Album Of The Week: Je ne sais quoi by Ro$$eTTi
Sitting down with the new EP, Je ne sais quoi, by hip-hop artist Ro$$eTTi, I feel transported. Not to another time though, even if the boom bap is completely on point throughout this EP. No, I’m transported to a place, specifically a bar.
As I make my way through the EP’s first track, I can’t help but feel like I’ve walked into an intimate, dimly lit bar between the hours of evening and morning that’s showcasing a soulful and relaxed trio playing on their stage. They catch my ear instantly and I sit down at the bar, right next to someone who I strike up a conversation with, a conversation that’s enhanced by the music but also fulfilling on its own merits. We get to talking and you end up having one of those chance encounters with a stranger that exists on your own wavelength as well as multiple others, thus expanding your own knowledge and perception without even realizing it.
Of course in this scenario, that stranger is Ro$$eTTi himself and it’s his conversational finesse on this record, stout and sincere, that I just find endlessly captivating.
In just the first track, “Prince Among Thieves,” I can tell Ro$$eTTi is speaking my language. He drops references to The Sandlot (“I’m the fuckin’ beast in this sandlot / you’re killing me smalls”), pro wrestling (“if she watch wrestling, that will hit the jackpot / put her in the camel clutch position til she tap out”), and even offers a tough rebuke of the blonde conservative black hole of thought Tomi Lahren. It’s exactly what I’d want to hear at night sipping a vodka tonic as music glides behind me — common interests and viewpoints that make us both laugh and want to say, “Damn, you all right.”
But as soon as the next song comes in, he shifts his stance. Sure, the pop culture references are still there from NBA bust Greg Oden — what could have been! — to Good Times, but as he continues to fortify that common ground between us, he starts to zero in on his own background and beliefs to help me see his point of view. Of course, it’s one I already agree with, but how could he know that? He doesn’t know me. But he does know how to talk and relate and resonate, and boy, does the veiled and shrewd “black is proud” mentality on this track resonate, almost as strongly as songs like “The Blacker The Berry” from earlier this decade.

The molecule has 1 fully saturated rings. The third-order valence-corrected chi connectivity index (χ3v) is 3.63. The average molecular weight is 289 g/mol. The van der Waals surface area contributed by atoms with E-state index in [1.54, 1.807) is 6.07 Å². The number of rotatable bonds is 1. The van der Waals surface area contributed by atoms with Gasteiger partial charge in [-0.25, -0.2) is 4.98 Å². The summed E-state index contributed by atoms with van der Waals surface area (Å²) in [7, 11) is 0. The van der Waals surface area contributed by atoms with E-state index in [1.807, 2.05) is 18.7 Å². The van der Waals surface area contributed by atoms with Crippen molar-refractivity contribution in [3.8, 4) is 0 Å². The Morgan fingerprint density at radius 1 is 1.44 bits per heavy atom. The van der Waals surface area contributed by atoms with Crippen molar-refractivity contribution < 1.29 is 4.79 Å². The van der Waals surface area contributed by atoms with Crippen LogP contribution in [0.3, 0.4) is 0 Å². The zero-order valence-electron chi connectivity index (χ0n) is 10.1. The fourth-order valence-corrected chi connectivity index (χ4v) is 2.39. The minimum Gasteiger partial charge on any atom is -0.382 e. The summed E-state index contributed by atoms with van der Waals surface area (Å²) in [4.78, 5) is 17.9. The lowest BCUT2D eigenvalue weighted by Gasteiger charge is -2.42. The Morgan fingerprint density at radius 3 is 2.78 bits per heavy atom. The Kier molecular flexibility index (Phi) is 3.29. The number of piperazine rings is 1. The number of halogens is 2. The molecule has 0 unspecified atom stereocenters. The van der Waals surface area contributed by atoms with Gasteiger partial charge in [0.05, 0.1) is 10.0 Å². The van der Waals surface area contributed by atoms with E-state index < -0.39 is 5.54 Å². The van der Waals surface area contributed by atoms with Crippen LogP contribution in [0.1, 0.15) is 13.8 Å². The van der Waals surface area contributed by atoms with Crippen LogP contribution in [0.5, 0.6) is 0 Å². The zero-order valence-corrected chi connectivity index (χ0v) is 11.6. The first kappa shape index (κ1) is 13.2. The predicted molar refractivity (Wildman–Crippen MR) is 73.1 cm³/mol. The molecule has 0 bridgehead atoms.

It’s not something he dwells on though — like any good stranger conversation, it’s best to jump around and broaden your appeal. And on “Solitude,” he does just that with personal revelations that feel like they come after the 10th drink, but also come across so sincere and expressive that you know he’s just been waiting for the right person to talk to about it. “But still I’m crippled by this self-doubt / Part of the reason I’m still stressed out / Damn / I know I can be the best out / I mean, I think I can / Fuck / Here I go again.” Some people might not have the same feelings, but just hearing his pacing and inflection in the words shows his inner turmoil, something that comes across so genuine that it’s impossible to replicate.
It’s on “Summer Sanders” that I start to realize what’s going on though. The atmosphere, the music — it’s started to revolve around Ro$$eTTi as opposed to Ro$$eTTi weaving in where he can. Pay close attention to the beat and you’ll find it slightly irregular, as if it’s missing a beat on the 2 or 3 at times. But in those moments, Ro$$eTTi’s flow changes course, punching in word notes to keep the proceedings going and it’s clear what’s happened. As the music drops out, Ro$$eTTi storms in because it’s his show — the music’s just there for the flavor while he provides the discernible sustenance.
Of course, this whole imagined scenario seems justified as the last track, “One For The Road,” comes in to wrap up the proceedings. And it’s here, on our last drink of the night before we part, that he drops some really heavy thoughts. Where you going after this, you might ask to which he replies “No destination, this n**** just needs some company to take my head away from this mountain range that’s in front of me.” There it is — why the conversant tone works so well too. While he’s enlightening and captivating me, he’s also unloading himself, releasing the inner dialogue that’s become burdensome over to someone who’ll listen and maybe help him make sense of things as they flow out.
And then his final parting thoughts after the drinks are downed and the bills are paid. “Now listen when the boss speaking / Cause this is more important than anything y’all tweeting / We stronger as a unit / My people we’re all needed / Don’t be a prisoner of fake news and false teachings.” And I couldn’t agree more as I walk back to my Lyft and ponder everything on the drive home.
Through all the rhythmic grace, heavy rhyming skill, and shimmering instrumentals housed in this EP, it’s the conversational tone on this EP that stands tall and makes this an EP worth checking out and re-visiting when you want to re-capture the grounded elegance that only hip-hop can put forth.
I’ll definitely be revisiting this music again, hoping to maybe pass by him again with some new thoughts one day, ones I’ll be happy to listen to just like the first time.